Check out this exclusive interview with Debra Solomon, the founder of Spectrum Strategies. Let us know what you think on our Facebook page!
Q: When did you decide that you wanted to work within the Autism community?
A: I decided I wanted to work within the Autistic Community the moment I was personally impacted by someone in my life that was on the spectrum. At that time, many professionals were not experienced with High Functioning Aspergers since it only became its own diagnosis code in 1994.
Q: How has working with individuals on the spectrum impacted your life?
A: It has made me more tolerant and even more open and honest about how much harder it is for someone on the spectrum to have a back and forth conversation with another person that comes so naturally for the neuro-typical person. These challenges continue in all areas of interpersonal communication and Executive Functioning Skills.
Q: What is the best advice you can give to young adults on the spectrum?
A: The most important advice I can give to a person on the Spectrum is that they should never feel ashamed of their disability and know it takes a very strong person that needs to work that much harder to achieve the same results. And always remember whether a person has a diagnosis or not, everyone has challenges and some type of handicap. Always focus on your positive qualities and they will always win out!
Q: What advice would you give to parents who have a recently diagnosed child on the spectrum?
A: As parents, we want to fix everything and come up with a solution before we understand what the diagnosis means. You must go to your school district and see what services are provided and set up a CSC to know what the district provides and then come up with a game plan. Early Intervention is they key component and this starts by putting a team together compromised of a psychiatrist or just a psychologist if medication is not required. Speech and language therapists are also an integral part of the process, as well as occupational therapists and a physical therapist. There is no one formula or team of people, each action plan is tailored to the individuals needs. As a parent, you must be mindful that although early intervention is key, there is a person in that body with real feelings that needs time to just be child.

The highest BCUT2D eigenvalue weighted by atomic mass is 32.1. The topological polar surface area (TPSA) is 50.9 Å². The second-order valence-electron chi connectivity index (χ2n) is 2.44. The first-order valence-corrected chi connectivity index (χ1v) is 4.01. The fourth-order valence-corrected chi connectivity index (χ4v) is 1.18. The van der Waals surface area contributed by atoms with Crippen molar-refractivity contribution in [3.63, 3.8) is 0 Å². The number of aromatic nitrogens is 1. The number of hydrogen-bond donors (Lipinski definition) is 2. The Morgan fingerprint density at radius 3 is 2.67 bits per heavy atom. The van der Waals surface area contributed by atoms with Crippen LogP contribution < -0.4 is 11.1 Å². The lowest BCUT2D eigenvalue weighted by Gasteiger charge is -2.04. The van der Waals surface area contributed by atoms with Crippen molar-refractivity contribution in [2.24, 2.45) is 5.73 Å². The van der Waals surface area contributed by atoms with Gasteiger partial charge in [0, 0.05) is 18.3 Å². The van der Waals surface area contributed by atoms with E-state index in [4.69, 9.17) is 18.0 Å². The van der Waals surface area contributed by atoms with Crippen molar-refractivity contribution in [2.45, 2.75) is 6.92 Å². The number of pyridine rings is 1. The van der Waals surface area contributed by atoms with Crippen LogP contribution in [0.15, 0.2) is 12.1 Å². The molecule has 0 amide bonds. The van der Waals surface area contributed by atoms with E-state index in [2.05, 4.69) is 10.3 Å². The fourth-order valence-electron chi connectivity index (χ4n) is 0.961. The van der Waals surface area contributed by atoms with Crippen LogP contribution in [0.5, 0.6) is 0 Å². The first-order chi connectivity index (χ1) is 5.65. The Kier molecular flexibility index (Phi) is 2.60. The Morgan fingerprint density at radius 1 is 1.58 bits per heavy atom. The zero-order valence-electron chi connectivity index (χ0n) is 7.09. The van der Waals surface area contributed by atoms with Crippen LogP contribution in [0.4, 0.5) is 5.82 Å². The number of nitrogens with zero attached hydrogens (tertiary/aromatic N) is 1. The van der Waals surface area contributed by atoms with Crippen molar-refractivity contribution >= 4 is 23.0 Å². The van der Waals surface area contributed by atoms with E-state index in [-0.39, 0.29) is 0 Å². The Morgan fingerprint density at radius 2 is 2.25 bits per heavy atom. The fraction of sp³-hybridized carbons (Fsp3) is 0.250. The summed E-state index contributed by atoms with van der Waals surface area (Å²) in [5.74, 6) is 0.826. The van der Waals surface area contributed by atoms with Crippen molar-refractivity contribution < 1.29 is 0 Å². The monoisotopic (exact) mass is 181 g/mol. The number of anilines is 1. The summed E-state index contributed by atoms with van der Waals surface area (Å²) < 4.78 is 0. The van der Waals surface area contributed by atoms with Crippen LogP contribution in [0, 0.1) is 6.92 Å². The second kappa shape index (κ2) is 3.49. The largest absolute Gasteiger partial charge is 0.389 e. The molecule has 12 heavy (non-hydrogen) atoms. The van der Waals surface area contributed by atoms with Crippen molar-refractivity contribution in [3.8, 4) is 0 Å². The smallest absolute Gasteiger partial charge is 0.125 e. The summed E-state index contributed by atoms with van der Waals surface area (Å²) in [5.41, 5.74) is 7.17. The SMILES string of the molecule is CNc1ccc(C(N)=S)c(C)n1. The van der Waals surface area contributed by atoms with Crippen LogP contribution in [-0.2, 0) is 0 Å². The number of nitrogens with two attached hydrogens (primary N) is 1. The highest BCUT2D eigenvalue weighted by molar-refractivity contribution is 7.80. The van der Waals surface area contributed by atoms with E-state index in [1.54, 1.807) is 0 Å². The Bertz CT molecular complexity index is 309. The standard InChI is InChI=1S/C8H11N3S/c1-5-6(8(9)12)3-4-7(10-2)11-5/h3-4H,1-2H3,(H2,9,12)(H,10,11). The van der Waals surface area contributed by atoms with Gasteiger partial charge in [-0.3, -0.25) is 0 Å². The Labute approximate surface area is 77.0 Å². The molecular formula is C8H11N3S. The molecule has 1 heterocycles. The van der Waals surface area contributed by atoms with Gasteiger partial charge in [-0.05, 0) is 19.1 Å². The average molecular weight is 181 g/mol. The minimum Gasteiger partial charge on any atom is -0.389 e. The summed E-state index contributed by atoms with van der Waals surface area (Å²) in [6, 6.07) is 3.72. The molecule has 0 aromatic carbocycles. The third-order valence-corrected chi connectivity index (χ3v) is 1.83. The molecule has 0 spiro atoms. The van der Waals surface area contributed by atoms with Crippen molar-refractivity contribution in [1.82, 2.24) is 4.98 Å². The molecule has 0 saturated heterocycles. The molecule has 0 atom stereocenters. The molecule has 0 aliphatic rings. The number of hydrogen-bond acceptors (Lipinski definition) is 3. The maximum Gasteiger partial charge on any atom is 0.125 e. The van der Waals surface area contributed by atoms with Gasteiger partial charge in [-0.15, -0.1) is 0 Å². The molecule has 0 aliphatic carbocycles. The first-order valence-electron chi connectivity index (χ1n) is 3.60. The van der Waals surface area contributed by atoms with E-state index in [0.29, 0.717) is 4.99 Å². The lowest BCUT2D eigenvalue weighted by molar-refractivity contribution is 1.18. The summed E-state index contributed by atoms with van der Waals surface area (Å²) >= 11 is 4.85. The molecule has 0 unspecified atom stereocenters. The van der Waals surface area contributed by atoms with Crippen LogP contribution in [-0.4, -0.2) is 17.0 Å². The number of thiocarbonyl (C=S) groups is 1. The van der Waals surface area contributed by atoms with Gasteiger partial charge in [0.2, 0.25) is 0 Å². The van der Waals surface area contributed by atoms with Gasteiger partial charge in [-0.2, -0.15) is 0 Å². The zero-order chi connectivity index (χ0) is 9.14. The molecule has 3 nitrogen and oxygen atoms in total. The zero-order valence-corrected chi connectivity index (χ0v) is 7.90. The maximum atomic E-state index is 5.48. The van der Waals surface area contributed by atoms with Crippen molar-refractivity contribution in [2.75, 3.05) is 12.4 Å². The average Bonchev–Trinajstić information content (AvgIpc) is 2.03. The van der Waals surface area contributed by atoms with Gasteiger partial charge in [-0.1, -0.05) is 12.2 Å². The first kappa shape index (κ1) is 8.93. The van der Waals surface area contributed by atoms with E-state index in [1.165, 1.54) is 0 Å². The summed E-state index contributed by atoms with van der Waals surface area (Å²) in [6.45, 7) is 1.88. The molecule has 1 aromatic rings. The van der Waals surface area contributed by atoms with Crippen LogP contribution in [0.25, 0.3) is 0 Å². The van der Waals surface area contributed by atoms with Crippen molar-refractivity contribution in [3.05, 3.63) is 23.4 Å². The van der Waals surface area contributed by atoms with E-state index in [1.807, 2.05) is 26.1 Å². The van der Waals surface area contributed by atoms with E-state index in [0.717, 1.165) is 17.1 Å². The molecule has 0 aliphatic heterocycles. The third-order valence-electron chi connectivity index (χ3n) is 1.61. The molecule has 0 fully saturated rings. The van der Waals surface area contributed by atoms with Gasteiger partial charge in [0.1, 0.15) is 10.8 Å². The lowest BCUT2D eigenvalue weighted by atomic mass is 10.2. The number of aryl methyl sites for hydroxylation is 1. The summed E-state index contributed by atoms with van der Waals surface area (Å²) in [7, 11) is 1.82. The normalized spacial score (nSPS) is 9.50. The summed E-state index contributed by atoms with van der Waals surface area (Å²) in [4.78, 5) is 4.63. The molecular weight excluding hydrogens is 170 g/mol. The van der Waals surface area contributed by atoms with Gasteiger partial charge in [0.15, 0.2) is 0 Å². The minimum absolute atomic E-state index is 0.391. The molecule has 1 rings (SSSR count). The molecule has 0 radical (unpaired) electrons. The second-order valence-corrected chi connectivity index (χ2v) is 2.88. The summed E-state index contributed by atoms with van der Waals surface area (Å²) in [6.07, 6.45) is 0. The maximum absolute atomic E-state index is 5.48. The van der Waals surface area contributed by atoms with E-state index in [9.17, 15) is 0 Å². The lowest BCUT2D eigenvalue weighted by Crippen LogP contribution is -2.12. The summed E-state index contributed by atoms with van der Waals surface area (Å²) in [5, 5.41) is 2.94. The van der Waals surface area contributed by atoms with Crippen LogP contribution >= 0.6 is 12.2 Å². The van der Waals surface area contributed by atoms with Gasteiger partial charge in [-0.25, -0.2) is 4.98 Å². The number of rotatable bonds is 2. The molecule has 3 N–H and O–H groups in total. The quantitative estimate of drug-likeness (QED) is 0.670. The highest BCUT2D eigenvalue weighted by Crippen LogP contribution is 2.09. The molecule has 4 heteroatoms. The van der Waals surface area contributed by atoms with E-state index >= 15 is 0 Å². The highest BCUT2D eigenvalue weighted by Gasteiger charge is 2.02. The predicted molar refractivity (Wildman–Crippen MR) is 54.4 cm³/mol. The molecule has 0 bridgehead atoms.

Q: What type of feedback have you received from those individuals who have worked with Spectrum Strategies?
A: My clients have been very pleased. They find the coaching process is very effective starting with the Action Plan. This visual tool filled out by my client gives them concrete steps to follow and specific time frames to reach their goals. My clients express feelings of empowerment and confidence to complete tasks such as navigating the subway system, going on dates or going on job interviews.
Q: When did you start Spectrum Strategies and how did it come to be?
A: I started Spectrum Strategies last year, but I have been involved in the world of Autism for over two decades.I have always been a person who wanted to help others that were less fortunate then me and to be a positive influence in their life. I have always had a deep respect and admiration for teachers and have had the privilege of having some teachers that were very influential in my life. But, it was when I had my own children did I truly appreciate the value of a great teacher who has the ability to work with all types of students learning styles. I realized once a child becomes a teenager, the team of people has to be shifted and hiring a coach is an integral part of helping a young adult understand all the different options after high school.
Q: What are some of the most common issues young adults on the spectrum are dealing with?
A: Some of the most difficult challenges lie in executive functioning, including time management, scheduling, and organizational skills. In terms of daily functioning, personal management and personal hygiene are areas that need constant practice. I help structure and organize employment skills including resumes writing, coaching for a job interview and following up with job placement.
Q: What are your hopes for the autism community and the future?
A: My hopes for the Autism Community is with each passing year, the world continually recognizes the gifts of these young adults and are willing to bring them into their work place and give them the same opportunities as people in mainstream America. As each year passes, the percentage of full time employment in the Autism Community increases. This can only happen if the world is more tolerant of those who need more hand holding, direction and encouragement. Anyone who is involved, whether it be a co-worker, boss, or friend must accept these challenges in these individuals and feel proud that you are part of their road to success!
For more information on Spectrum Strategies, visit us online today at www.spectrumroadmap.com.